Creditor rights and corporate risk-taking

National Bureau of Economic Research, Inc, NBER Working Papers 01/2009;
Source: RePEc


We analyze the link between creditor rights and firms’ investment policies, proposing that stronger creditor rights in bankruptcy reduce corporate risk-taking. In cross-country analysis, we find that stronger creditor rights induce greater propensity of firms to engage in diversifying acquisitions, which result in poorer operating and stock-market abnormal performance. In countries with strong creditor rights, firms also have lower cash flow risk and lower leverage, and there is greater propensity of firms with low-recovery assets to acquire targets with high-recovery assets. These relationships are strongest in countries where management is dismissed in reorganization, and are observed in time-series analysis around changes in creditor rights. Our results question the value of strong creditor rights as they have an adverse effect on firms by inhibiting management from undertaking risky investments.

6 Reads
  • Source
    [Show abstract] [Hide abstract]
    ABSTRACT: Two types of hernia appear to exist, a direct, cogenital type and an oblique indirect, acquired type. The congenital type will, in almost all instances, disappear by the age of three years, regardless of its size. It is unlikely that the indirect type of hernia will disappear; on the contrary, it is more likely to progress and become larger. It will, therefore, most probably require surgical repair. It is rarely possible to distinguich the two types at clinical examination, unless the hernia is quite large, but persistence after three years favors the oblique type, as does also marked downward displacement of the umbilicus with a clinical appearance of herniation descending from above. Since strangulation is a rarity in congenital umbilical hernia, operation is not warranted until the age of three years. Thereafer, the hernia is unlikely to disappear on its own. It is postulated that the wide variations in reported incidence, as compared with the figures in this study, may be ascribed to methods of patient selection. There was clear evidence of hernia in all instances in the present series; other workers have used less rigid criteria, for example, a defect admitting the finger was regarded as diagnostic of an umbilical hernia.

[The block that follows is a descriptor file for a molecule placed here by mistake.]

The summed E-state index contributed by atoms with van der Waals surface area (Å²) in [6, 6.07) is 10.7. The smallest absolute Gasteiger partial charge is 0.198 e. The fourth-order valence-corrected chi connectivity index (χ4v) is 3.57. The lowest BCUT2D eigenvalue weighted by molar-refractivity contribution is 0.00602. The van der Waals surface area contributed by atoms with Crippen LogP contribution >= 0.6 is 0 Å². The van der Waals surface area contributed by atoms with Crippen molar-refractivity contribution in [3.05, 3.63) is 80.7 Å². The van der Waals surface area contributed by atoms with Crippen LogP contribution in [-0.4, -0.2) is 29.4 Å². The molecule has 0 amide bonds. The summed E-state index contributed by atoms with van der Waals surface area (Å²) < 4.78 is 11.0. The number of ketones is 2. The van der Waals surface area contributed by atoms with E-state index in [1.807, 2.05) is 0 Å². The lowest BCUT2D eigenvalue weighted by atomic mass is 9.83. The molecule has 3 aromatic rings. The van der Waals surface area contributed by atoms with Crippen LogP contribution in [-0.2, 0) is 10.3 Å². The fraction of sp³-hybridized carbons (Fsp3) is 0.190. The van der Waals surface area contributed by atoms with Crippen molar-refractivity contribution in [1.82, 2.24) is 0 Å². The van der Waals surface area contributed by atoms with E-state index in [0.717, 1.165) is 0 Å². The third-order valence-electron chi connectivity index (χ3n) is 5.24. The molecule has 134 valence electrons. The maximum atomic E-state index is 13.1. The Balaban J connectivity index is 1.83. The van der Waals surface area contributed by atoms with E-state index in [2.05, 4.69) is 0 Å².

Surgery, gynecology & obstetrics 03/1980; 150(2):187-92. DOI:10.1136/bmj.1.5443.1188-e
  • Source
    [Show abstract] [Hide abstract]
    ABSTRACT: We argue that the Merton (1974) model’s relatively high ability to forecast bankruptcy stems from its ability to capture either the chance of net worth dropping below an externally-imposed threshold or of an economic insolvency. Using unique bankruptcy data from fifteen countries, our evidence suggests that model-implied default risk estimates are more informative if a firm’s net worth is constrained by covenants. In contrast, we only find weak evidence that model assumptions presumed to be important for capturing economic insolvency risk matter. Finally, asset liquidity and the efficiency of the variables used in calibration also relate to forecasting power.
    SSRN Electronic Journal 02/2011; DOI:10.2139/ssrn.1585687
  • Source
    [Show abstract] [Hide abstract]
    ABSTRACT: This study examines the impact of creditor rights on cash holdings using a sample of firms from 48 countries. We argue that creditor rights affect the willingness of lenders to provide credit, which in turn affects the need for internal liquidity and cash holdings. Consistent with this, we find that corporate cash holdings decline with the strength of creditor rights. We also find that this relation depends on the quality of country governance. Among well-governed countries, firms hold less cash as creditor rights strengthen. In contrast, cash holdings increase with creditor rights in poorly governed countries. In these countries, it appears that the fear of expropriation motivates creditors with stronger rights to require higher levels of cash holding by borrowers.
    Journal of International Financial Management & Accounting 01/2012; DOI:10.1111/jifm.12033 · 0.33 Impact Factor
Show more